Where We Work
See our interactive map
Last Friday, I sat in the beautiful Haw River Ballroom in the enchanting town of Saxapahaw, North Carolina, with hundreds of eclectic, savvy, and well-traveled individuals at SwitchPoint 2012—IntraHealth’s first annual conference, retreat, and concert on innovation and global health.
I cannot take any credit for SwitchPoint, except for maybe a little glitch in the presentation slides during the afternoon session on challenges and global engagement (sorry folks!). I can say that I am beyond proud to be part of an organization that brings people together to advocate a new way of doing things, even if we don’t quite know what that new way is yet, even if our bread and butter for years might have at times been tied to the standard way of doing things.
As I’m prone to do at global health conferences, however, there was a moment when my inner skeptic leaned over to a colleague and said, is there something wrong with the fact that this is so entertaining? Is this really about solving global health problems, or is this about tooting our own horns?
This is the first event I’ve attended that put me and my “holier than thou” attitude in my place.
Thank you SwitchPoint—I needed that.
My revelation came in the afternoon when Jane Chen, CEO of Embrace, delivered a keynote on saving babies through extreme affordability. She showed a video that included a young mother who had just lost her premature son; the mother’s grief was raw.
How do we juxtapose that reality with the reality we were experiencing, which included entertainment and playfulness along the banks of the Haw River?
As I continued to listen and reflect on the various speakers, I started to get it. Doing good is not a transaction that necessitates giving up something to balance the equation. In fact, maybe playfulness is just what the equation needs.
Casey Caplowe, a co-founder of Good, talked about his company’s founding principle that doing good for others and doing good for yourself are not mutually exclusive. As he reminded us, you can find the place where the two intersect. What happens when you take good design and profitability and apply them toward solving real problems?
Michael Tiemann of Red Hat kicked off the day with an ode to open access and open source that illustrated Caplowe’s point. Many people agree that life-saving information should be free, that research funded by the public should be accessible to the public, and that opening up source code can fuel technological progress. However, Tiemann was a pioneer in recognizing that not only is openness ‘good,’ it also can be profitable.
In the late eighties, Tiemann innovated a business model around open source software; he proposed making money off of something he would give away for free. I suspect the response at the time was something like, huh? But, it worked. Red Hat, which makes nearly all its money from building, maintaining, and selling open source software recently announced that it crossed the billion-dollar mark in revenue.
Andrew Zolli of PopTech, and the author of the soon-to-be released Resilience, wrapped up the day talking about interconnectedness and the importance of resilient systems. He described the moment when the right thing to do transforms from being a call to prevent an impending disaster to a call for strengthening a system so that it can withstand the now unavoidable disaster. That’s where we are right now, at that switchpoint.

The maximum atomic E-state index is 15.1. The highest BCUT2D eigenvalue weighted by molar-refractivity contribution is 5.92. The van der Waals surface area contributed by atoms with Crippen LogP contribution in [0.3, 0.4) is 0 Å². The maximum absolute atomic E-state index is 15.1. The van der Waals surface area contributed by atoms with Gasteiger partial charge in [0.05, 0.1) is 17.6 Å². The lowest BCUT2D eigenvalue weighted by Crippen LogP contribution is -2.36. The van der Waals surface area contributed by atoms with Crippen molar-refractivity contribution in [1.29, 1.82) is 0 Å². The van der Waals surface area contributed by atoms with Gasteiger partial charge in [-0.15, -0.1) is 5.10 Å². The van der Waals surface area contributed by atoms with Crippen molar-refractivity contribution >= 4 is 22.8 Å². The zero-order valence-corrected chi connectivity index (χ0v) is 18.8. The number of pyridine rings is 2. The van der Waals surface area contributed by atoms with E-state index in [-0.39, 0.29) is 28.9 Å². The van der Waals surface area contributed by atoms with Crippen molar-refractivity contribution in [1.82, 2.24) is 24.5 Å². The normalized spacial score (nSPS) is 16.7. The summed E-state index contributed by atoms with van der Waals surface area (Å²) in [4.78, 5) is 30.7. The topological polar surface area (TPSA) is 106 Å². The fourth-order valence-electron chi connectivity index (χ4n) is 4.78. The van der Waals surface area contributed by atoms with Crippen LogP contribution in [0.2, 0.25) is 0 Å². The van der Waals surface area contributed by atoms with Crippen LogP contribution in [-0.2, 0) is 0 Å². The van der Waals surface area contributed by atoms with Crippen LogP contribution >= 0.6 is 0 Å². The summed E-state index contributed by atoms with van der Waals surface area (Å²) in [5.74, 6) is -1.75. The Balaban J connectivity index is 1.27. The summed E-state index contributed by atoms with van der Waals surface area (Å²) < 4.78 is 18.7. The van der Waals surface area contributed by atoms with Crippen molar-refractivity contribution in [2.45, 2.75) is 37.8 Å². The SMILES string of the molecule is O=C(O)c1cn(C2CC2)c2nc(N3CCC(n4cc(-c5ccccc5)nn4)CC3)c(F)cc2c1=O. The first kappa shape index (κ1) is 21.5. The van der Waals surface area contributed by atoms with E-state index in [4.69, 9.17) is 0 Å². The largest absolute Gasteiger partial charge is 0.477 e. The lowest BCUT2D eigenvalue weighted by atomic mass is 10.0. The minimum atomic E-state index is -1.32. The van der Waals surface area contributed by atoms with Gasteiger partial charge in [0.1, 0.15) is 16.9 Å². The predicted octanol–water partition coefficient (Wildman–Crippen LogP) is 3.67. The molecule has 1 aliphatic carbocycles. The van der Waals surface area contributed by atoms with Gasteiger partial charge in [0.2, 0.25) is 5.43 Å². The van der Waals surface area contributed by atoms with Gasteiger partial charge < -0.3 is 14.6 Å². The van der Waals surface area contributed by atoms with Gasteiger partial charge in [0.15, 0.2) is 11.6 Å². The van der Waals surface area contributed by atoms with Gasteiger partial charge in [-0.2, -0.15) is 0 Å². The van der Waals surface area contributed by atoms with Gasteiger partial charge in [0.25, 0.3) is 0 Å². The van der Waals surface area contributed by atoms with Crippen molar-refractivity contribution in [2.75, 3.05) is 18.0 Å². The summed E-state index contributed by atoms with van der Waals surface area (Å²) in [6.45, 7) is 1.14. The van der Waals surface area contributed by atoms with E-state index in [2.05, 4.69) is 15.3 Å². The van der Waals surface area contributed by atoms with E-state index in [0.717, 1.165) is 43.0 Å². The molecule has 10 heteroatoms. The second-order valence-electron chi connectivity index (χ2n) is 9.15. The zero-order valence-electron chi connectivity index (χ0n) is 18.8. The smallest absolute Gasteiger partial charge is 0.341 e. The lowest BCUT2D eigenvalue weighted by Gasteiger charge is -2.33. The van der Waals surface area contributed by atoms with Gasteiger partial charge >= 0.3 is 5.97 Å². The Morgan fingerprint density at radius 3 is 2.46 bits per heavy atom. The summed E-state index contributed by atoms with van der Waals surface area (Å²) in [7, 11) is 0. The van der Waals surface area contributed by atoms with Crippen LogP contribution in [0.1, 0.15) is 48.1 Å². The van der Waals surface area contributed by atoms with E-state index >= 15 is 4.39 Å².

I think most of us in the room related his remarks to development and to global health. We can’t only keep doing more of the same. We need to design more resilient systems, and as was echoed in the most recurring theme of the day, we need to design these systems with—not for—the people who are part of these systems, whether these are health, business, communications, or other systems.
IntraHealth’s Stembile (Tembi) Mugore, a senior health sector specialist, nurse, and storyteller, told the audience, “I have seen innovation work and felt the celebration of its implementation.” She has also seen the reverse. She shared a story of enthusiastically walking into a remote health center targeted for a mobile technology intervention only to find health workers who, had they been given the opportunity, could have told program designers in the beginning there was simply no place to charge the mobile phones the health workers were expected to use.
The day echoed a Malian proverb that IntraHealth’s country director for Mali, Cheick Touré, shared with his IntraHealth colleagues earlier in the week: Whatever you do for me, without me, you do against me.
Design with, not for. Design in their best interest, and in yours. Solve real problems, but have fun doing so. See what happens.
The grieving young mother in Chen’s video is not entertainment; the fact that one woman dies each minute in childbirth is not an intellectual conundrum to ponder over a latte; the fact that in some countries less than half of all health facilities have access to clean water is not a problem to be solved in a festive environment on a beautiful spring day in rural North Carolina.
Apple Juice Kid is indeed entertainment; unusual partnerships are to be pondered over a latte; and nothing but the status quo is to be transformed by a festive event dedicated to global health and innovation in Saxapahaw.
And that’s not just ok: that’s a good thing.
That spark, that new partner, that fresh look at an old problem, that infusion of fun with problem solving can catalyze change.
I look forward to seeing and being a part of balancing the equation: IntraHealth + X = SwitchPoint.
Get the latest updates from the blog and eNews